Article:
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PostPosted: Tue Sep 06, 2005 1:05 pm 
Hi,

I have been converting some home videos on the hand recorder and VCR to MythTV videos and this is how I have been doing it:

Go to the default TV tuner recording profile and crank resolutions and bitrates, quality factors to their maximums (720x480 at 16000 kbps). This will create high quality videos with enormous file sizes.

Switch to console (ctrl-alt-F1), login as root, and change directories to /myth/video

turn on video source (VCR, hand camera, etc) put in tape and rewind to the beginning, and plug audio and video lines in.

at console, switch recording input to composite 0 (I have PVR-250, this will vary by type) type in:

#ivtvctl -p 5
#cat /dev/video0 >home_video_01.mpg

let the tape play until the part you want has played and press ctrl-c to end the recording.

Now you'll have a huge video file (some of mine are over 11 GB long)

that may be enough if all you want is to store it on your MythTV PVR but if you want a more reasonable file size and/or to export it you need to transcode the file to some thing that preserves quality but reduces file size.

I have a neat little script to do that very thing using software on your knoppmyth box called mpg2avi (the name is probably already taken but since its limited to my box it is no problem -- call it whatever you like):

Quote:
mencoder -ovc xvid -xvidencopts pass=1 -nosound -o $1.avi $1
mencoder -ovc xvid -xvidencopts bitrate=2200:pass=2 -oac mp3lame -lameopts preset=medium -o $1.avi $1


open a file using an editor and cut'n paste the above into it and set protections with

#vi /myth/video/mpg2avi
i [paste in above]
:wq

#chmod 755 mpg2avi

then start the transcode with

#./mpg2avi home_video_01.mpg

hours later you'll get a file called home_video_01.mpg.avi

Use the video manager to import the file into MythTV. Delete the original recording if you care about disk space or keep it as an archive copy.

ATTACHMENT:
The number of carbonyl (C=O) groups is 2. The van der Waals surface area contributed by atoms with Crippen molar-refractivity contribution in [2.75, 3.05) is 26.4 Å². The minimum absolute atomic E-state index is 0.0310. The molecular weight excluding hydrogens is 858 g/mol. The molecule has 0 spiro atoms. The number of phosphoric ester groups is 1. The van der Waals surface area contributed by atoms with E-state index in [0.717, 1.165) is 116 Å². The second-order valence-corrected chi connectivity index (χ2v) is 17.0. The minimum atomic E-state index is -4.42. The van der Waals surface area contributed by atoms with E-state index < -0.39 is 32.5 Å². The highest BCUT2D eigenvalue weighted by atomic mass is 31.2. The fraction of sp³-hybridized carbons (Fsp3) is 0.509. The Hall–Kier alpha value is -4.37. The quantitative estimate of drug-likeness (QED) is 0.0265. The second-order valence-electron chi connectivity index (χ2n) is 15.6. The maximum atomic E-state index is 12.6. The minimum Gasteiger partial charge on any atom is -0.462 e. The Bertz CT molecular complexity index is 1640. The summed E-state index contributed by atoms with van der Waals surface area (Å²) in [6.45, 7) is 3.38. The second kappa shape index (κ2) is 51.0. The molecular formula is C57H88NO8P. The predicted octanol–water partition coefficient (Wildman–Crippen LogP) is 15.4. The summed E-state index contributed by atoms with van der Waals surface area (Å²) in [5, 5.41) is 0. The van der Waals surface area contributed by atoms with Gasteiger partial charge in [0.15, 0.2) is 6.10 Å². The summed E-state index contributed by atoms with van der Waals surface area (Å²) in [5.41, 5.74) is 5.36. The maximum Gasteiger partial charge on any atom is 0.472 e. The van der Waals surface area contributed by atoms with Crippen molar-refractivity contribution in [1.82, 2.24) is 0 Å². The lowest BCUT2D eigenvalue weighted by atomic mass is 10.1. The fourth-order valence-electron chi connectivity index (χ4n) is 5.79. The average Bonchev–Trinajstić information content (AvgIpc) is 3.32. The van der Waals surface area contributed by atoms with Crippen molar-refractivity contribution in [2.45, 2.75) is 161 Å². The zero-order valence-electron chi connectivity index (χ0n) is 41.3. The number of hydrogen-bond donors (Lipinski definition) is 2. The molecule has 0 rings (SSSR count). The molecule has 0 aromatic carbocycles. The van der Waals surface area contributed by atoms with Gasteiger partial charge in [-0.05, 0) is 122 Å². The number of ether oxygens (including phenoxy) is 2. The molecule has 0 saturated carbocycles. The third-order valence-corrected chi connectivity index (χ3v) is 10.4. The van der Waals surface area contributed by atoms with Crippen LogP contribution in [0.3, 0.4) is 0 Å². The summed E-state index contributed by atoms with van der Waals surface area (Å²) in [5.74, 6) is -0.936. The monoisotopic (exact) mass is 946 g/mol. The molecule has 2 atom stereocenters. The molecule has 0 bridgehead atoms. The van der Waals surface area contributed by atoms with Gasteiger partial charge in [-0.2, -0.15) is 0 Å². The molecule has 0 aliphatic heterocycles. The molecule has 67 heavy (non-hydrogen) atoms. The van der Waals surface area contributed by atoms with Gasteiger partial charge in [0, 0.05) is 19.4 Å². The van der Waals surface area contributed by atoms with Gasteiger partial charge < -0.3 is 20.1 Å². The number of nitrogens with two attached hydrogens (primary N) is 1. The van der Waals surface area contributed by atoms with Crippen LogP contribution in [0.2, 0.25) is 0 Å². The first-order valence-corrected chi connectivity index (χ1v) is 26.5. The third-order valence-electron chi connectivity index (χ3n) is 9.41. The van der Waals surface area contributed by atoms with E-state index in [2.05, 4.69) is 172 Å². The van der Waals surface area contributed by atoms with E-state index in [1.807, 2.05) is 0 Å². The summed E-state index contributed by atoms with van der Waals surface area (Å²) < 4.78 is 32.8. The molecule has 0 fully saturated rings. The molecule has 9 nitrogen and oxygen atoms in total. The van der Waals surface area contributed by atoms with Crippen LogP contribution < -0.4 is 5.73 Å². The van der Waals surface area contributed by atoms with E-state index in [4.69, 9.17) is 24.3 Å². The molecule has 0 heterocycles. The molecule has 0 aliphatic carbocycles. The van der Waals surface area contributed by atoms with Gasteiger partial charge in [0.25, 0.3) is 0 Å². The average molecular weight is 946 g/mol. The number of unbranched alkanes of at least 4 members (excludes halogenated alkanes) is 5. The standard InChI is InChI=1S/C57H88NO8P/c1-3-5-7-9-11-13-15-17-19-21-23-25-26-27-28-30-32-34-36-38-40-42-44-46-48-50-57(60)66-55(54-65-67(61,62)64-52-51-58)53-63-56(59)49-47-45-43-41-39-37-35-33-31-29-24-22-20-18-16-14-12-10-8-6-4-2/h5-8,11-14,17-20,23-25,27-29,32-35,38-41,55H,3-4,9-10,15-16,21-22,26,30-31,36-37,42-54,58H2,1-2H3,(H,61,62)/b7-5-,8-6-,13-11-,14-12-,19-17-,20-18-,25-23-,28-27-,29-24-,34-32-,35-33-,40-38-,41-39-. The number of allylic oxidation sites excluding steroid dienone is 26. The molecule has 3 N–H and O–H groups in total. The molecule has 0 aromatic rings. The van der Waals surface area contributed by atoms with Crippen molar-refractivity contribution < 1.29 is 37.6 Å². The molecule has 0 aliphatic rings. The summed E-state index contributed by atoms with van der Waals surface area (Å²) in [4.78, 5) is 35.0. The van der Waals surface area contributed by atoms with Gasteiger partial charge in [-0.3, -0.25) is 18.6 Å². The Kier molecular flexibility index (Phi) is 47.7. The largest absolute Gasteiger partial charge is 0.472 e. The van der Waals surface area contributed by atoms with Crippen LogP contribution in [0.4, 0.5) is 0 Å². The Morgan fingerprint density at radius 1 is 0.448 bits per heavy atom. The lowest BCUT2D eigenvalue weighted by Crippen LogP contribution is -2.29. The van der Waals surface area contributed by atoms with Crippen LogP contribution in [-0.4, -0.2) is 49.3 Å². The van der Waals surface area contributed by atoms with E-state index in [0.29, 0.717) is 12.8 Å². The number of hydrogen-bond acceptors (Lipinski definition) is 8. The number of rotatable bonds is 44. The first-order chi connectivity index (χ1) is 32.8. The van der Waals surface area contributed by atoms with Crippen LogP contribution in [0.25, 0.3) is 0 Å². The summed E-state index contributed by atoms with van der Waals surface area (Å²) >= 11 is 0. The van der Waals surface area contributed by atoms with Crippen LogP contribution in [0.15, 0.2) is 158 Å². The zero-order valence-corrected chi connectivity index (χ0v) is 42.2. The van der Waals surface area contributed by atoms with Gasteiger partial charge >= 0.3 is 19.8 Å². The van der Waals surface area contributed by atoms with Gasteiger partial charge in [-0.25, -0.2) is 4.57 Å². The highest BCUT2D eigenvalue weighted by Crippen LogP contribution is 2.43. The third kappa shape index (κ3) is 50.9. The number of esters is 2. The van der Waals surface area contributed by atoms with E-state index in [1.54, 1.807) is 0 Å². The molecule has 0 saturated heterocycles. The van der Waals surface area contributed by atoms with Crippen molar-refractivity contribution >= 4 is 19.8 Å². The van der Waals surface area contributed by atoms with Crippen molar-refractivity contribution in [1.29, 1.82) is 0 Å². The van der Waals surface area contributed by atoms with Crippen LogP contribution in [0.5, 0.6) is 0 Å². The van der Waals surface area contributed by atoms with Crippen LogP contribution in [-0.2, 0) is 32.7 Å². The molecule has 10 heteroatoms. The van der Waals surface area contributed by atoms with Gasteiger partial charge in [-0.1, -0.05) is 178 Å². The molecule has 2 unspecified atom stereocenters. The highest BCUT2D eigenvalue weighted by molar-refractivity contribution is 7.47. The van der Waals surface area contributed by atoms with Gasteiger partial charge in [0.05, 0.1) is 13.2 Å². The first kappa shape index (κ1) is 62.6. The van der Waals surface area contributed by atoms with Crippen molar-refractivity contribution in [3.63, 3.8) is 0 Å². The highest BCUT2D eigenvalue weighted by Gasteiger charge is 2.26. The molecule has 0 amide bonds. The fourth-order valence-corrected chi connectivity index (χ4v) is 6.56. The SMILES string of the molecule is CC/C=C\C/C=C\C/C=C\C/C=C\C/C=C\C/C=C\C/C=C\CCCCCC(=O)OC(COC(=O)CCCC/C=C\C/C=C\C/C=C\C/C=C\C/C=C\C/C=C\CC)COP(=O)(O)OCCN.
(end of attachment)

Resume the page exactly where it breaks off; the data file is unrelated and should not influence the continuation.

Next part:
I like to do this because it gets all the tapes laying about into the PVR so the kids and family can watch them whenever they want.

Thoughts, critiques? Thanks!

Andrew Lynch


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PostPosted: Tue Sep 06, 2005 1:10 pm 
BTW, the transcoding step can be easily be done on a Windows PC as well. Just transfer the large original recording via SAMBA share (search the knoppmythwiki for instructions), get Mplayer (google on Mplayer) and with a couple of tweaks to the script it works just fine.

If anyone wants, I'll post the windows script file as well.

BTW, the script works on MPEG2 file or any file that MPlayer/Mencoder can play. So if you have perfect rips (ie, .vob files) of those DVDs in your /myth/video directory hogging up space, transcode them to HQ Xivd and save some space!

Thanks!

Andrew Lynch


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PostPosted: Thu Sep 08, 2005 8:49 pm 
Here is an improved version of the script that converts all the files you pass to it as a wildcard.

The script does not deal well with perfect DVD rips though if the file names have spaces in them. Anyone want to improve the script to handle filenames with spaces?

Thanks!

Quote:
#cat /usr/local/bin/mpg2avi



for file in "$@"
do
mencoder -ovc xvid -xvidencopts pass=1 -nosound -o $file.avi $file
mencoder -ovc xvid -xvidencopts bitrate=2200:pass=2 -oac mp3lame -lameopts preset=medium -o $file.avi $file
done



Thanks!

Andrew Lynch


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PostPosted: Fri Sep 09, 2005 5:50 am 
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Posts: 1637
Location: Virginia, USA
Andrew: I would argue (politely :) ) that the quality limit is the source material, namely, VHS.

Recording an MPEG2 file at 16Mbps is overkill for VHS source material. I would bet that one would not be able to tell a difference between that file and a recording made at (say) 8Mbps... quite frankly that's probably overkill too. The advantage of the 8Mbps file is that it is under the limit for DVD authoring, so you could author a DVD with that file and any DVD player could play it.

Similarly, I would bet that one would not be able to tell a difference between a XviD transcode made from the 16Mbps MPEG2 vs the 8Mbps MPEG2.

If I were you I would experiment with different combinations of bitrate (8Mbps, 6Mbps, 4Mbps) and resolutions (720x480, 352x480) and find the "sweet spot" that preserves whatever video quality you have in the VHS original, yet minimizes file size.

If I were doing it I'd probably opt for storage over quality and go 4Mbps at 352x480. But that's just me.

OK, criticism over: thanks very much for the post. I really need to dub a lot of VHS and get them thrown out, and this gives me some incentive to try to do so. Thanks.


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PostPosted: Fri Sep 09, 2005 1:15 pm 
You are probably right on the data rates especially if you are going to keep the MPEG2 files. As for VHS video quality -- it blows -- no argument there.

I keep the rates very high on the default recording profile because I have noticed major differences in transcode quality when recording shows from analog cable. ( and I am also too lazy to change the rate between recordings...) Even a little bit of noise on a mid to low data rate recording turns into a horrid transcode picture quality.

It is probably overkill but since the MPEG2 is essentially a temporary file its no big thing. Its the XviD MPEG4 that I keep and it is about 1 GB per hour of video.